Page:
PORT-AU-PRINCE, Haiti — Home mortgages will become available to much of the Haitian public for the first time under a new program funded by international donors, former U.S. President Bill Clinton said Monday after a meeting of the earthquake reconstruction commission he co-chairs with Haiti's prime minister.
The new program will include "micro-mortgages" so that even very poor people can get financing to buy a house, Clinton said, outlining the program in brief remarks to reporters after the meeting at a hotel in the Haitian capital, which is still largely in ruins more than a year after the devastating earthquake. Details of the program weren't provided.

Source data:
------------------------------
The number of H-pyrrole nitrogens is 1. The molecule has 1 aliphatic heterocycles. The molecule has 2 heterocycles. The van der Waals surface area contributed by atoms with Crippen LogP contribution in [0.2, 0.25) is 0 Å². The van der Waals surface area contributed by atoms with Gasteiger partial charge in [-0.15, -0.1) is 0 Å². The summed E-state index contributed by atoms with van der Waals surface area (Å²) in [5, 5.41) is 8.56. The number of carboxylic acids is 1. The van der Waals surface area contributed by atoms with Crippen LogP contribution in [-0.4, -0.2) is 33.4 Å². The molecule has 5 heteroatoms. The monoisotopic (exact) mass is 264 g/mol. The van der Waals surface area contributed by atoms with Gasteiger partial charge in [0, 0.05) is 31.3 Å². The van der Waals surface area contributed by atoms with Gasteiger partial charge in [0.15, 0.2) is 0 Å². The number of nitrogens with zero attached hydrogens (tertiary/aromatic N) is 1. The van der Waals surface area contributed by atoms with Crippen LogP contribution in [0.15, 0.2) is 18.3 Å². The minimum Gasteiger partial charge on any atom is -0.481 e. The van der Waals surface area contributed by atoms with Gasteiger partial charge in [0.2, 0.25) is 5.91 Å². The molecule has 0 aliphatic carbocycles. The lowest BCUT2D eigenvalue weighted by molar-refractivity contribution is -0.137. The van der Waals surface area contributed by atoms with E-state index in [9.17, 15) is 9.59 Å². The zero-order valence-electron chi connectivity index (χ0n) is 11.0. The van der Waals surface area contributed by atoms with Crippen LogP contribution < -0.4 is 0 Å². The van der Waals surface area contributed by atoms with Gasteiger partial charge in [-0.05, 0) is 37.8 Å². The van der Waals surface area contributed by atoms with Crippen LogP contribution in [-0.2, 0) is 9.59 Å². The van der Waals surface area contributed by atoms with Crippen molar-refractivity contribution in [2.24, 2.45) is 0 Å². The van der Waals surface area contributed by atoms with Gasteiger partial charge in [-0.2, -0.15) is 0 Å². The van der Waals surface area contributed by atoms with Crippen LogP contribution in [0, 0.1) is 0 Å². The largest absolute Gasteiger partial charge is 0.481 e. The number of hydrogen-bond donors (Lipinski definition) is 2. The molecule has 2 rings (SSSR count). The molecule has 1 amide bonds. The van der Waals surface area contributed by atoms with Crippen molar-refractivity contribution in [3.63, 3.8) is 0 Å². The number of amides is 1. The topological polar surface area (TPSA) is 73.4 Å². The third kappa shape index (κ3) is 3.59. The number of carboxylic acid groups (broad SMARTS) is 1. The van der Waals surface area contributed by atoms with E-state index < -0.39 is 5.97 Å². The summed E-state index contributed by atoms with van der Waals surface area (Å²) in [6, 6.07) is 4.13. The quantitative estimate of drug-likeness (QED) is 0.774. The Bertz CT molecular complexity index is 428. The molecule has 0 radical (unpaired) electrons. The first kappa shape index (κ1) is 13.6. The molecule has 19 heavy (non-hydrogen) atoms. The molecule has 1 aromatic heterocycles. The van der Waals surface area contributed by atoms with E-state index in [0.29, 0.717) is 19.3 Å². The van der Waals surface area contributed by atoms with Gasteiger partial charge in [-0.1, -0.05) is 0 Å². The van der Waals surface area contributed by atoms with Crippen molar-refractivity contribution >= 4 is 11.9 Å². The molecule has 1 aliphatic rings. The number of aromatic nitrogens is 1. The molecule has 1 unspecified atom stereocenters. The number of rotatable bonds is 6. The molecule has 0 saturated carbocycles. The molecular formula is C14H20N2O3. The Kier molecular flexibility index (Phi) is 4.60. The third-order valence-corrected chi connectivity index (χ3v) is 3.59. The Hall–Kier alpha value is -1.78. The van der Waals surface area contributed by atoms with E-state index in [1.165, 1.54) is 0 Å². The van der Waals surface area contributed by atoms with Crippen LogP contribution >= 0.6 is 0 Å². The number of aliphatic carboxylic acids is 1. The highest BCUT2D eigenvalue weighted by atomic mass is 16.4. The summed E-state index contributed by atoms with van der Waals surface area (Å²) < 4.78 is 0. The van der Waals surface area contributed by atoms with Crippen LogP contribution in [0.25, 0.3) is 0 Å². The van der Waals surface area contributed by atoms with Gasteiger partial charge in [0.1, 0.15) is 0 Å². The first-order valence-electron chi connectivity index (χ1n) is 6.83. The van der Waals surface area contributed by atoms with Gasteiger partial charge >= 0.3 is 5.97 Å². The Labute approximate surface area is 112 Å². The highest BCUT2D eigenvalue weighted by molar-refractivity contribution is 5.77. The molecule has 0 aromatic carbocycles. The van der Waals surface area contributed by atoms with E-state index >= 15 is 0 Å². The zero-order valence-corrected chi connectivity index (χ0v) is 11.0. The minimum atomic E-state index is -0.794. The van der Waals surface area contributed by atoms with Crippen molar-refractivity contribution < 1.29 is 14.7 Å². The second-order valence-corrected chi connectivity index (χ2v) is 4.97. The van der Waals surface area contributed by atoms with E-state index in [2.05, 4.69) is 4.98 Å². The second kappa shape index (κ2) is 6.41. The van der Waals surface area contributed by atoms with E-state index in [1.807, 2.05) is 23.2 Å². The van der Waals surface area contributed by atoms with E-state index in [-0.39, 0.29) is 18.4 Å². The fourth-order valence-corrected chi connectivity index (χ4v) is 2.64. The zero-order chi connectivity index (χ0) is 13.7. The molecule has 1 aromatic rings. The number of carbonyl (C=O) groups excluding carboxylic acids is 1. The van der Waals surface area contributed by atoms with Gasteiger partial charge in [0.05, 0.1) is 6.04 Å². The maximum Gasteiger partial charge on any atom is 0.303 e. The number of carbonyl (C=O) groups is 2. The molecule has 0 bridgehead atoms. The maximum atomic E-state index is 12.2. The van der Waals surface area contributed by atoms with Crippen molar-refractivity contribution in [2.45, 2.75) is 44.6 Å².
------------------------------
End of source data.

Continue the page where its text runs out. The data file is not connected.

The Interim Haiti Recovery Commission, also presided over by Prime Minister Jean-Max Bellerive, is deciding how to spend the billions in aid pledged for reconstruction in a country where more than 500,000 people whose homes were destroyed in the quake are still living in dismal tent camps and shantytowns.
"I'm optimistic but it is not going to be easy," Clinton said.
The group approved 13 projects with a total value of $255 million at its meeting Monday. They also included a census that will help the government and its international partners find vacant land for new construction, the former president said.
Also at the meeting were delegates from Spain and Japan who said their governments would be turning over about $30 million each toward their previous pledges of support to Haiti reconstruction. The international community pledged more than $5.6 billion to help Haiti rebuild but less than half of that money has been provided so far.
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